This doctrine does not detract from the "divine call" and dignity of the "ministry " proper. Yet it is precisely at this point that we need to clear up the whole subject to the people, by better discussion than it has usually received. "We all admit the divine " call" of the pastorate, but in conceding it we have come, practically, to infer that no analogous vocation or responsibility belongs to the laity. The ministerial " call " is a conviction of the conscience, by the Holy Spirit, of the duty of preaching. But does not every real Christian have the Holy Spirit? Is not religion itself the indwelling of the Spirit—" the life of Cod in the soul of man?" And does not the indwelling Spirit "move" and aid every devout soul in matters of religious devotion and duty? Can, then, a rightly instructed layman*, any more than a clergyman, evade, while under the influence of the Holy Spirit, any important occasion of duty without feeling the "woe" which Paul dreaded if he preached not the Gospel? And is not every opportunity of usefulness a duty to such a man? Let us not be misinterpreted here, for this point is vital. The work of the pastorate is the highest in the Church, and its call or responsibility is correspondent; but every saint—that is to say, every lay or "royal priest"—in the Church has the same Spirit, the same divine "moving," and help to duty, in his sphere and degree, and a proportionate "woe" if he neglect that duty. Each, as a member of the common priesthood, is to find out, by the light of the Spirit and the scrupulous consideration of his peculiar gifts or circumstances, in what particular way he is to discharge his part of the common service, the ministration and propagation of the common cause: some to preach; some to "exhort;" some to teach; some to lead in the social devotions of the society; some to provide pecuniary supplies by their talents in business; but all to serve with equal consecration, moved, aided, and consoled by the same divine Spirit, in the one universal priesthood. The great error of Christendom is that the Church continues to allow an uriscriptural discrimination here; that the vocation, or "moving," of the divine Spirit has been claimed by the clergy as a peculiar distinction of their function. This arrogation has been one of the most disastrous calamities in the history of the Church, for it has given rise to nearly all the usurpations and corruptions of the priestly class on the one side, and to the ecclesiastical enslavement and moral disablement of the laity on the other. It has practically identified the Church with the clergy.*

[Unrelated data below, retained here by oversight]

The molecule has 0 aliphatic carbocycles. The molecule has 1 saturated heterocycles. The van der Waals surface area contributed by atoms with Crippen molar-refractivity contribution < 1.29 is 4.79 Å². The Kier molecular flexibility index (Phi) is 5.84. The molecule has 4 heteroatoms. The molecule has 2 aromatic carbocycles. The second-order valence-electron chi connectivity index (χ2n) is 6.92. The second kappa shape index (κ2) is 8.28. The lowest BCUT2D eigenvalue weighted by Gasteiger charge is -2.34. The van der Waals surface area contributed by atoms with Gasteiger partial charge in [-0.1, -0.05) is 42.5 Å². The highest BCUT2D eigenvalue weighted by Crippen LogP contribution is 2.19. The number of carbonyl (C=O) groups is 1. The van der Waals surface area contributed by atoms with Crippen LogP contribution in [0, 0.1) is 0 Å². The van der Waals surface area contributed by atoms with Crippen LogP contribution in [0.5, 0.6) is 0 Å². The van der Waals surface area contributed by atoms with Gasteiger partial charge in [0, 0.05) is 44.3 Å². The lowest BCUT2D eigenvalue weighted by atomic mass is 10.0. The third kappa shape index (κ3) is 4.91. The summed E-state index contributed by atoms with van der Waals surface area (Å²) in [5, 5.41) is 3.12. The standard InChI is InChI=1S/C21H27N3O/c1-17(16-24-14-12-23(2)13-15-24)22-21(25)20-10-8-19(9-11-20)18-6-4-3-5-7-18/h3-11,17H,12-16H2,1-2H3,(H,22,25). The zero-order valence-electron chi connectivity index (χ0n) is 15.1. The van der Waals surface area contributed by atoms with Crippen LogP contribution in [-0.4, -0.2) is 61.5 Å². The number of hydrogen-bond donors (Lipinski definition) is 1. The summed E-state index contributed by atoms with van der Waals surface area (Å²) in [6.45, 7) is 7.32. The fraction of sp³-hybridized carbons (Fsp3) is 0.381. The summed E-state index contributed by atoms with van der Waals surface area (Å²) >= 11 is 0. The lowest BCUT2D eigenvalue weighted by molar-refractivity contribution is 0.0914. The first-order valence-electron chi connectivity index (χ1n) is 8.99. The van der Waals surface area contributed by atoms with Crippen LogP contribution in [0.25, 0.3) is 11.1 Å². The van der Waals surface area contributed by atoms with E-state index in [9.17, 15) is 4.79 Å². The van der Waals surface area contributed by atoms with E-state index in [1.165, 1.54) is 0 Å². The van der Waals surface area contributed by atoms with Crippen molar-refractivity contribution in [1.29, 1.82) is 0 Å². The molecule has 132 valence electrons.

It is to be feared that in our own denomination this clerical arrogation (not to say arrogance) has grown rather than diminished. In certain quarters there has been no little disposition even to except ordained teachers from the ministry, and to consider clerical educators wrongly recognized in our Conferences. One of our journals says that "Prof. Wheeler was right when he surrendered his credentials, after having fully determined to devote himself to teaching." It speaks of clerical teachers, and other extra-pastoral functionaries, as practically belying the ministerial office, because they have nothing really to do with pastoral work. It seems to forget that even the apostles did little pastoral service, proper; that the original ministry is scripturally described as consisting of "some apostles, some prophets, and some evangelists, and some pastors and teachers, for the perfecting of the saints, for the work of the ministry." Now, though we need not insist that precisely this classification of ministerial laborers must be retained, intact, yet we do insist that it clearly shows the comprehensive and liberal scope of the ministerial organization. The apostolate necessarily died outwiththe apostles, and the form and